Sexuality and Modernity
Sociology & Sexuality


Historically sociology has not viewed sexuality as significant to an understanding of modernity, society and social relations. To a large degree this stems from the legacy of modernity where sexuality has been primarily understood as a "natural" phenomena, intrinsic to an individual’s biological constitution. In this sense sexuality is located within the realm of "nature", of the body or as feminists have pointed out of "woman". Sociology, itself a modern phenomena, emerged as a body of knowledge whose primary object of investigation and intellectual authority comprised the modern "social" and social relations generally. The "social" was seen as sui generis, that is, separate to "natural" phenomena, the disciplinary and intellectual terrain of the natural sciences. Few if any of the classical sociological writers gave any detailed attention to sexuality and the body. Typically, where sociology has addressed sexuality it has been subsumed into areas such as the family and deviance, as either the preserve of the heterosexual conjugal family for reproductive purposes, or arising from some pathological distortion of human instinct. Sexuality conceived as primarily a "natural" and individualistic phenomena was consequently not viewed as relevant to sociological inquiry into the social. For example, Marx discussed sexuality primarily in terms of biological procreation within the private domain of the family. What little else he may have said concerned prostitution, as this represented to him a form of public exchange.

Throughout the modern period sexuality has largely been located within the disciplines of medicine, biology, psychology and curiously enough anthropology. Medicine and biology constitute sexuality primarily in terms of its physiological mechanics. Psychology constitutes sexuality in terms of the individual’s psychic structure. Anthropology, particularly prior to the 1960s saw its object of study the pre-modern or "primitive", where the primitive is allied with nature, emotions and the body. Malinowski (1929) an early twentieth century anthropologist could comfortably title his book The sex lives of savages. He would never had written on The sex lives of civilised Westerners, perhaps it would have made more interesting reading!

The only discipline which takes sexuality as its primary object of investigation is "sexology" which emerged in the nineteenth century with Kraft-Ebings’ (1886) now infamous publication of Psychopathia Sexualis and Havelock Ellis (1897) works titled Studies in the Psychology of Sex. Sexology proliferated throughout the twentieth century encompassing a diverse collection of writers including Sigmund Freud, Alfred Kingsey, Masters & Johnson. Sexology has however, persistently sought to locate itself with respect to the medical, psychological and scientific domains, that is closer to the disciplines presiding over "natural" phenomena rather than social phenomena. Sexology was also instrumental in what might be called the rationalisation of sexuality.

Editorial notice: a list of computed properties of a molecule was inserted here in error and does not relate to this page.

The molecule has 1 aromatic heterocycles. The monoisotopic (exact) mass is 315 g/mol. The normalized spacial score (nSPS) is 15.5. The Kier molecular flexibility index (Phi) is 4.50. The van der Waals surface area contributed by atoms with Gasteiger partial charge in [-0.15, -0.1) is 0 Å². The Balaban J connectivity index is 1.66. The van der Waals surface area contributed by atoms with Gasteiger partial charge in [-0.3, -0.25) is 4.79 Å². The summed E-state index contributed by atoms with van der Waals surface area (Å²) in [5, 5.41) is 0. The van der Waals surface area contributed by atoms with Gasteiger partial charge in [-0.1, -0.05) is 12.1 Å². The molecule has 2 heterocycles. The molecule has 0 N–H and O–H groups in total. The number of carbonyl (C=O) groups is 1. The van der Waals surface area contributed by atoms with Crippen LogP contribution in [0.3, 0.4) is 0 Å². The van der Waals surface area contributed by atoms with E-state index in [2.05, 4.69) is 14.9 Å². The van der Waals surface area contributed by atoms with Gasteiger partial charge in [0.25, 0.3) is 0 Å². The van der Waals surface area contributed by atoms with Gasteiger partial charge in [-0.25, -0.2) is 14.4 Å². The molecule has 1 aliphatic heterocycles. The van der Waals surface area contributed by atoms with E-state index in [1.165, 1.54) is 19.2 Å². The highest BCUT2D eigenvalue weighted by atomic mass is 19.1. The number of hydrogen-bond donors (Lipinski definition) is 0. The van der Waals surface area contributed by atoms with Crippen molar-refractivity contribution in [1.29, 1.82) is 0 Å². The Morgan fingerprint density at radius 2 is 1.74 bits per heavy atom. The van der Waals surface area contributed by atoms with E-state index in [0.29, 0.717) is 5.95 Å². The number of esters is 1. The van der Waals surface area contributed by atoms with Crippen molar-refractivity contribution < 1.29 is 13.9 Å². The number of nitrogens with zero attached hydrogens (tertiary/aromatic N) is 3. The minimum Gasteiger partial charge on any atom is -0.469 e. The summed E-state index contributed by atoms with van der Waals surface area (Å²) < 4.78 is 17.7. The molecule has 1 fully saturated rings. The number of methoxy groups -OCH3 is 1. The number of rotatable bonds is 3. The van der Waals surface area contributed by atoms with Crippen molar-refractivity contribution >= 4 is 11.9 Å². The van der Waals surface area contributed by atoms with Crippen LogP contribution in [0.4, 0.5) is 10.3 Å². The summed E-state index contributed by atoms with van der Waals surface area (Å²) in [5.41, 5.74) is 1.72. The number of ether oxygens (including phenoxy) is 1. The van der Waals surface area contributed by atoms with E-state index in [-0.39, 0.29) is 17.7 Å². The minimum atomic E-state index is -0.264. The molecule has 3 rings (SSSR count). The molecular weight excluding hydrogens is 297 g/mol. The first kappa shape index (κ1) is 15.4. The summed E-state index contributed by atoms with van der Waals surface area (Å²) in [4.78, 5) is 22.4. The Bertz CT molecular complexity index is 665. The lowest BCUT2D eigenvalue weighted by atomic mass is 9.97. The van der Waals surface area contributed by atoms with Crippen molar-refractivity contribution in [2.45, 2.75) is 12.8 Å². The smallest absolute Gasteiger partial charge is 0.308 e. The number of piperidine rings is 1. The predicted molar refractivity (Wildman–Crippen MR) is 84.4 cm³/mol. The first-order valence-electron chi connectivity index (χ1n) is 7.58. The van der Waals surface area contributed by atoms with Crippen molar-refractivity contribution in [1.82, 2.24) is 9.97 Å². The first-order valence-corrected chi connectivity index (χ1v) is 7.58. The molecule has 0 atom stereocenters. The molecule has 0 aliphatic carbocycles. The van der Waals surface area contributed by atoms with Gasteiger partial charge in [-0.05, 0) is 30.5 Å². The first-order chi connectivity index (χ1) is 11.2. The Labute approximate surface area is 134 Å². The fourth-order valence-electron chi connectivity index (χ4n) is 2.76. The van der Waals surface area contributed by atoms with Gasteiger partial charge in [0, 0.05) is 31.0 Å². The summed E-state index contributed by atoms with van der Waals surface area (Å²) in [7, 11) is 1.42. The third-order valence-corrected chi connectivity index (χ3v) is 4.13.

This disciplinisation of sexuality within the "natural sciences", along with its relative absence in sociology and the social sciences generally, arises in part from the conceptual distinction between nature and culture. This distinction, or what has recently been termed binary opposition between nature and culture - individual and society reside at the heart of classical modern sociological cannons. They form part of much wider binary schema which has became enshrined in modern thought, language, concepts and commonsense understandings since the 18 & 19 centuries.

Modern Binary Oppositions

As you can see, this network of concepts is very familiar to Modern Western understanding. Not only are these concepts firmly embedded in modern sociology, but form an integral part of our everyday language, expression and understandings of ourselves and in relation to one and another. Categories like public/private mind/body reason/emotion are used unreflectively in our everyday social exchange. Each of these pairs comprise what is called a binary opposition. They are held to be mutually exclusive and oppositional to each other. One category is held to be privileged with respect to its pair, often viewed as controlling, regulating and dominating its absolute "other".

For example, reason in modern thought is viewed as regulating and controlling the emotions or passions from reigning supreme. Reason is seen as the path to objective, universal truth and social order, ever vigilant against the dangerous biological forces of irrational passion which lead to chaos and anarchy. When placed together like this, we can start to see a pattern which binds them together into a sort of modern conceptual universe. Rational masculine minds produce culture and exchange in public space whereas emotional-feminine-bodies reproduce nature (birth) in private familial space. Put together they tell us a story, painting a clear picture of the modern masculine bourgeois world view of the nineteenth century. Its shadow has not passed beyond us yet.

 


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